Given the complex technical, marketing, and business context at work here, though, let’s start at the beginning. Cellular itself grew out of the original MPS (Mobile Phone System) that you might have seen in old TV shows from the ‘50s, with big vacuum-tube-based sets that scream cyberpunk today. 1G (which went live in 1983 in the US) was initially car-centric and always analog, but offered cellular hand-off mobility and modem-class data speeds – I myself once got 22Kbps after a lot of work.
Mobile handsets quickly followed, along with 2G digital cellular in the early ‘90s. The whole point to going digital wasn’t, as many even today assume, improved voice quality or data speeds; the former was often worse and the latter absolutely no better. Rather, the motivator was to improve spectral efficiency to get more simultaneous calls on the air per unit of time and bandwidth – in other words, to improve capacity. As such plays a role in every G, we’ll return to this essential theme later.
3G was also of course digital, but also broadband – now we’re talking hundreds of kilobits per second of data throughput. 4G, currently being deployed and enhanced, extends the data theme (and, more recently, all-IP services) with megabit-class throughput. 4G also converged around a single technology, LTE-Advanced.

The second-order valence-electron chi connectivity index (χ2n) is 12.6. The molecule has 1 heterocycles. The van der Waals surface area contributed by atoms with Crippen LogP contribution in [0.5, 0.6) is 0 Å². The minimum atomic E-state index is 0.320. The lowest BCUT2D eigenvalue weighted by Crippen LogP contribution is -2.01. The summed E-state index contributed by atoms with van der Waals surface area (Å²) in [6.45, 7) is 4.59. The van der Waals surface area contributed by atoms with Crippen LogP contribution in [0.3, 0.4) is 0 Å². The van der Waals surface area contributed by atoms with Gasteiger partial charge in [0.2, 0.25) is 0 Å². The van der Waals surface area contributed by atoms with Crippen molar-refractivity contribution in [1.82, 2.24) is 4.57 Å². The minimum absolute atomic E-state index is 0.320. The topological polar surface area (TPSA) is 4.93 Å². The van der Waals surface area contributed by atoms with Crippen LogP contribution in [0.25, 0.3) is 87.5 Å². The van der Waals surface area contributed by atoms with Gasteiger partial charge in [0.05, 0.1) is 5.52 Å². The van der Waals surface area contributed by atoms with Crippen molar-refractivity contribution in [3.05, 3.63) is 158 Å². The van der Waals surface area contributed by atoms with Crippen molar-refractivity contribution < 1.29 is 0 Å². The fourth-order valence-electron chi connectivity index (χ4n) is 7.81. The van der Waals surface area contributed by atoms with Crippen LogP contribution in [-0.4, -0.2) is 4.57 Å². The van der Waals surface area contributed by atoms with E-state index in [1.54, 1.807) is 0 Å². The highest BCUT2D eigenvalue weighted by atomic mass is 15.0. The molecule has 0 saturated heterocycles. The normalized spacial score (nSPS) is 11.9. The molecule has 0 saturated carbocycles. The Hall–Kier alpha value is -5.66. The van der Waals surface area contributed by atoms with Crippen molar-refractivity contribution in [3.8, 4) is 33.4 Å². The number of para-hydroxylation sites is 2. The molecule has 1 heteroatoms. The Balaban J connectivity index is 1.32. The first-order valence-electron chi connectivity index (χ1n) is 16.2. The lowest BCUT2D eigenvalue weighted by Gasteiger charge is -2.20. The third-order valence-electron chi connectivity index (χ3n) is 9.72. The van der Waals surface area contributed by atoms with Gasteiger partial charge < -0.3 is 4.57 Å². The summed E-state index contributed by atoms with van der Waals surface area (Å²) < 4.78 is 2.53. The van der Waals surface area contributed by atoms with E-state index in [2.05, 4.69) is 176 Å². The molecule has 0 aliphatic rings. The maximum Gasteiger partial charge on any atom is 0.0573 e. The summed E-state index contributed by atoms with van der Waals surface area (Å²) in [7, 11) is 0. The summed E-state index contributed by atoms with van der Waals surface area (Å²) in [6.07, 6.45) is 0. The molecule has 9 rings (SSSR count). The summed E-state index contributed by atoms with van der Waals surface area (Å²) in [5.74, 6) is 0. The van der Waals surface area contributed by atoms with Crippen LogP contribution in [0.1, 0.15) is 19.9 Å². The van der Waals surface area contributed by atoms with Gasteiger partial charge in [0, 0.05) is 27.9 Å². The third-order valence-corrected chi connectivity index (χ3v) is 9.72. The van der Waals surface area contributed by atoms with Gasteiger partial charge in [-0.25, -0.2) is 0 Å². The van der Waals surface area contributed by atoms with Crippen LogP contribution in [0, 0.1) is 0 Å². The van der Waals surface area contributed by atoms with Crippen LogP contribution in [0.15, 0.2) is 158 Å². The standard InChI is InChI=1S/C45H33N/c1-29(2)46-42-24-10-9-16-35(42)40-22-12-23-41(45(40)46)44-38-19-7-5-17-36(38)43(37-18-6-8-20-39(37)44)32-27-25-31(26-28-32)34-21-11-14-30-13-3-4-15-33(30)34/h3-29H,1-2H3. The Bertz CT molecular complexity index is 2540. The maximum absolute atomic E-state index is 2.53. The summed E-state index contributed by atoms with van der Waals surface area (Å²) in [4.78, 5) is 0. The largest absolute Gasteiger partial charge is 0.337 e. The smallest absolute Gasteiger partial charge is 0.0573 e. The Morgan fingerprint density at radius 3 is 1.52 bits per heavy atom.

So one might assume that 5G is all about gigabit-class speeds, and one would be correct – although the objective is most certainly not to provision that level of capability on a per-user basis. Rather, the goal is an increase in overall system capacity, along with improvements in coverage, reliability, round-trip latency (reduced to on the order of 1 ms), and system-wide efficiency. And all this by taking advantage of even-more-advanced technologies to extend the capabilities of 4G and usher in a real shot at a wireless-first … or even wireless-only wide-area service and perhaps even, in some cases, the same for the residence and the enterprise.
5G not replacing Wi-Fi